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There is increased pressure for Canadians to become more financially knowledgeable. The declining coverage of workers through employer-sponsored pension plansNote 1 and the shift in pension plan types from defined benefit to defined contributionNote 2 has placed more responsibility on individual Canadians to save and invest in order to finance their retirement years.
Decisions about how much to save or spend are often complicated by factors such as inflation, interest rates and financial markets, to name a few. The ability to plan, accumulate and manage financial assets depends on an individual’s financial knowledge.
While the empirical evidence suggests that many people know little about simple financial concepts such as inflation, compound interest and risk diversification, it also suggests that women’s financial knowledge falls behind that of men.Note 3
Women also face different financial challenges than men. Canadian women can expect to live about 4.5 years longer than men and therefore must finance a longer period of retirement.Note 4 Canadian women have higher disability rates than menNote 5 and may incur costly long-term care needs as they age.Note 6 And their cumulative lifetime savings may be lower than men’s given shorter working lives and lower earnings.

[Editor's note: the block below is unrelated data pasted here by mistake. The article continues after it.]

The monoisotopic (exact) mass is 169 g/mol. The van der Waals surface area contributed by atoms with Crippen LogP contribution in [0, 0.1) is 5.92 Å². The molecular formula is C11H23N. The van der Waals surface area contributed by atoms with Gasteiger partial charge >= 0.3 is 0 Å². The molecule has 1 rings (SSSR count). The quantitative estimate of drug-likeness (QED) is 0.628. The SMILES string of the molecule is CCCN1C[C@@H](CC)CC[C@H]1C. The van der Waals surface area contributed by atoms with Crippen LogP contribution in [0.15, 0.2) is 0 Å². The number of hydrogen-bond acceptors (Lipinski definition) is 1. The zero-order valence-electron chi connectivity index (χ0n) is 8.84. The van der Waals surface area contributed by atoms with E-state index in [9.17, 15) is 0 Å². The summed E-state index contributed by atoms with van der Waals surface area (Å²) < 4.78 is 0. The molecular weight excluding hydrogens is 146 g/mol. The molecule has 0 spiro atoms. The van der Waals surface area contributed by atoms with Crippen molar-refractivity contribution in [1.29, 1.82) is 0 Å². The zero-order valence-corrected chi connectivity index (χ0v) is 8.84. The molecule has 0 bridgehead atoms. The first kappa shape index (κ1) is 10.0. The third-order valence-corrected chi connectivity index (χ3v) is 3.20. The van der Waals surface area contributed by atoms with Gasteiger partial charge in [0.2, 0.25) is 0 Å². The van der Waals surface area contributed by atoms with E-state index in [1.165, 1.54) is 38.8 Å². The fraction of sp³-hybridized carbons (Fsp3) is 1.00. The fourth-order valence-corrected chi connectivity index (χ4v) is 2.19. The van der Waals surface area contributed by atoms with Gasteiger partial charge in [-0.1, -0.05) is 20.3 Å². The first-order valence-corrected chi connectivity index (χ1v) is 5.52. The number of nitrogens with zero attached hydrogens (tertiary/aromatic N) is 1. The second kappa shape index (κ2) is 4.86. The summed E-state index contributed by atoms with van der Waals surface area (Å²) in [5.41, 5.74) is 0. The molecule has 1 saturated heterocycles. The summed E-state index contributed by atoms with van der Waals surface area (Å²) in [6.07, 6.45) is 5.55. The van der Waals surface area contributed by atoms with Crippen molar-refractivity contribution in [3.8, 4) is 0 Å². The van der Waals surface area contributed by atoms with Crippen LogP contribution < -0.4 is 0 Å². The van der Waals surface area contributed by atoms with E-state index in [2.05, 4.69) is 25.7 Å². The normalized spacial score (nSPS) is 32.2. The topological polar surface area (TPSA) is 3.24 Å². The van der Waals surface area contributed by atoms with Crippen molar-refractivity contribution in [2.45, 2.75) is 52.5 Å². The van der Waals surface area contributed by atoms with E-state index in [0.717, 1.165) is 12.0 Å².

Using data from the 2014 Canadian Financial Capability Survey, this study examines the extent to which the financial knowledge of men and women differ, and whether these differences vary across socio-economic characteristics. The article also examines whether such differences are associated to the role played by men and women in the financial management of the household. Lastly, this study addresses whether seeking financial advice is viewed as a complement to, or a substitute for, financial knowledge.